Copyright and licensing for open access books

The Source
By: Guest contributor, Fri Dec 6 2019

Author: Guest contributor

Do you want to make your research as accessible and discoverable as possible, to achieve greater impact? If so, you may be considering publishing an open access book. In this blog, we explain how copyright and licensing works when you choose open access.

Written by Christina Emery, Marketing Manager, Open Access Books

If you decide to publish your research as an open access book with one of Springer Nature’s imprints (such as Palgrave Macmillan, SpringerOpen and Apress), then you, as the author, retain copyright—as do any co-authors for their contribution (or sometimes the employer, if required by your organisation). This means that you own the right to the work, and you decide the type of Creative Commons licence that will be applied to your open access book.

What is Creative Commons?

Creative Commons is a not-for-profit organisation whose goal is to increase the amount of openly-licensed creativity. A Creative Commons licence (or CC licence) is a public copyright licence that enables the free distribution of otherwise copyrighted work. In other words, it describes how others can share, reuse and build upon your research. The specific licence that has been assigned to your open access book applies whether someone wants to use the entire book or just a part of it. One advantage to using a CC licence is that it is clear to readers what you are allowing them to do with your work—without them needing to contact you directly for permission. 

Choosing a licence

There are six types of CC licences and all of them require the user to attribute the original work back to you. You might be familiar with some of the licences if you have ever checked the usage rights field in the advanced settings of a Google image search.

All CC licences include these first two acronyms:

  • CC: Creative Commons (the type of licence)
  • BY: attribution (the copyright holder must be acknowledged)

You might also see 4.0 being mentioned—this is the current version of the licence and it is updated by Creative Commons every few years. 

CC BY, the most open licence, allows any form of re-use providing the original publication is credited. Additional limitations can be added for your preferred licence type:

  • SA: share alike (this allows for modifications as long as any modified work carries the same licence type)
  • NC: non-commercial (this lets others share, modify, and build upon your open access book but not for commercial purposes)
  • ND: no derivatives (others can reuse your work; however, it cannot be modified or shared with others in adapted form)

Picking and choosing from these elements gives us the six licence options: CC BY, CC BY-SA, CC BY-ND, CC BY-NC, CC BY-NC-SA, CC BY-NC-ND. 

Interested? Try out Creative Commons’ interactive tool that selects the right licence type for you in two questions.

Why we recommend CC BY

We are one of only a few major publishers to offer the Creative Commons Attribution 4.0 (CC BY) licence for open access books as the default licence. The CC BY licence is considered the industry ‘gold standard’ for open access as it is the most open licence which allows any form of re-use, providing the original publication is credited. It is also the same licence type required by most major funders. Other Creative Commons licences are, however, available on request.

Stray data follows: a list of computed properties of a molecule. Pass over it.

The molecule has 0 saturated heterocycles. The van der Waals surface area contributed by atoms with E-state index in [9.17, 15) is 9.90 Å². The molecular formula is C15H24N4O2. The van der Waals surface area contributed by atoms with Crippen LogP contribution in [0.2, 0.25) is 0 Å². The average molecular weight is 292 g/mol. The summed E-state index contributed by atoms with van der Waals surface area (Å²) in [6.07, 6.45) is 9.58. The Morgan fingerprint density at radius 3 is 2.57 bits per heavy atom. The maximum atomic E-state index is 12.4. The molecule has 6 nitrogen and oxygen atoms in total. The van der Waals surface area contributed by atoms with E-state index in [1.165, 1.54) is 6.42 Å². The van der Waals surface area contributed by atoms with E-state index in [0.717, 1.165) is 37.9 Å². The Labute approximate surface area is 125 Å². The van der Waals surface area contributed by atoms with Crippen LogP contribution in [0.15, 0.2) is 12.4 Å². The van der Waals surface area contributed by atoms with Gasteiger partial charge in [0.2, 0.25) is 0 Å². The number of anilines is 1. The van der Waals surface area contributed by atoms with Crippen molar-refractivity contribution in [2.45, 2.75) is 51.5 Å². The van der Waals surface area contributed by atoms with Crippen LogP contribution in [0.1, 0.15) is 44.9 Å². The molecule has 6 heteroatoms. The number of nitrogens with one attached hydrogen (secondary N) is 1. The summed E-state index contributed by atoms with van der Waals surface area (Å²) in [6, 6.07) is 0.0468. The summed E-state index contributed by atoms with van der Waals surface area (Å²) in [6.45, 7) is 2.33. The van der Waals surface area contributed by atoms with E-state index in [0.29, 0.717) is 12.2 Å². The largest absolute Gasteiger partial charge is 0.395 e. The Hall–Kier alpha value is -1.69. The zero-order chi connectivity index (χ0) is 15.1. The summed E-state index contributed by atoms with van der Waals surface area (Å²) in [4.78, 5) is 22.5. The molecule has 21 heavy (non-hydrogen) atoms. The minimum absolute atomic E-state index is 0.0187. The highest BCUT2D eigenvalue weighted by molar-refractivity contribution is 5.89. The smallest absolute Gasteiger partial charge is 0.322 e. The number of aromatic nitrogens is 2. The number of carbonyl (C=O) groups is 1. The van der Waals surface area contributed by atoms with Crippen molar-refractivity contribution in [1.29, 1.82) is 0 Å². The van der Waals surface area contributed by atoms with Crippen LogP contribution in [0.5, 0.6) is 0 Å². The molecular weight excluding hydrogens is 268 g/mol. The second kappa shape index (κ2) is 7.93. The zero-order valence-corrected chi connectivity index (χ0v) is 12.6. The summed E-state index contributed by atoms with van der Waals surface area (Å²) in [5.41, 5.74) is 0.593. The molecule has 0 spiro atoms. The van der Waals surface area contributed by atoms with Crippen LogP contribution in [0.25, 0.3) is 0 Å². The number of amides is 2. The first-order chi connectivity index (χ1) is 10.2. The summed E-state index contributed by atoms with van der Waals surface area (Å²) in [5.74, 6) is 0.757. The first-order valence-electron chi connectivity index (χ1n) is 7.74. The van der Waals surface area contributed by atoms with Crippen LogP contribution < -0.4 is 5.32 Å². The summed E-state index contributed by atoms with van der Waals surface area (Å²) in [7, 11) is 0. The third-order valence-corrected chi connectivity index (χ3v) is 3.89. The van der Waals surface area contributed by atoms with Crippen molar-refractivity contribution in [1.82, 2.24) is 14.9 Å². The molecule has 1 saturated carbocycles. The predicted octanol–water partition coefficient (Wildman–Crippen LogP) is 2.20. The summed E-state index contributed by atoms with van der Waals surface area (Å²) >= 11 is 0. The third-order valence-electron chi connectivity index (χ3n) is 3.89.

In practice, using a CC BY licence means that your open access book can be easily shared, increasing the reach of your research. Imagine being able to send the direct link of your open access book to anyone, even if they don’t have institutional access, so that your book can be downloaded immediately without the need to log in or pay. You may also decide to host the full text of your published work on your own website, or a department website—in fact, anywhere you like. Your work could also be translated, leading to more visibility for you and more impact for your work, as the original author must be referenced. Your open access book could be used for teaching, with all students having free access to the text, and it could be included in coursepacks.

Using someone else’s research

Looking at this topic from a different perspective, if you want to share or build upon someone else’s work that was published as an open access book, check the terms of their CC licence, then simply include the following information: Title of work, author, source and link, and that work’s licence type. If you are allowed to modify the original work published in the open access book, then don’t forget to mention what you have modified, as well as the new licence type, if permitted.

We offer open access for a variety of book types across all disciplines—learn more on our website.

Watch our 30-second video, Copyright and licensing for open access books:

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Christina Emery is Marketing Manager for Springer Nature’s open access books programmes. Her aim is to spread the word about the benefits of publishing academic books open access to researchers around the world.


Author: Guest contributor

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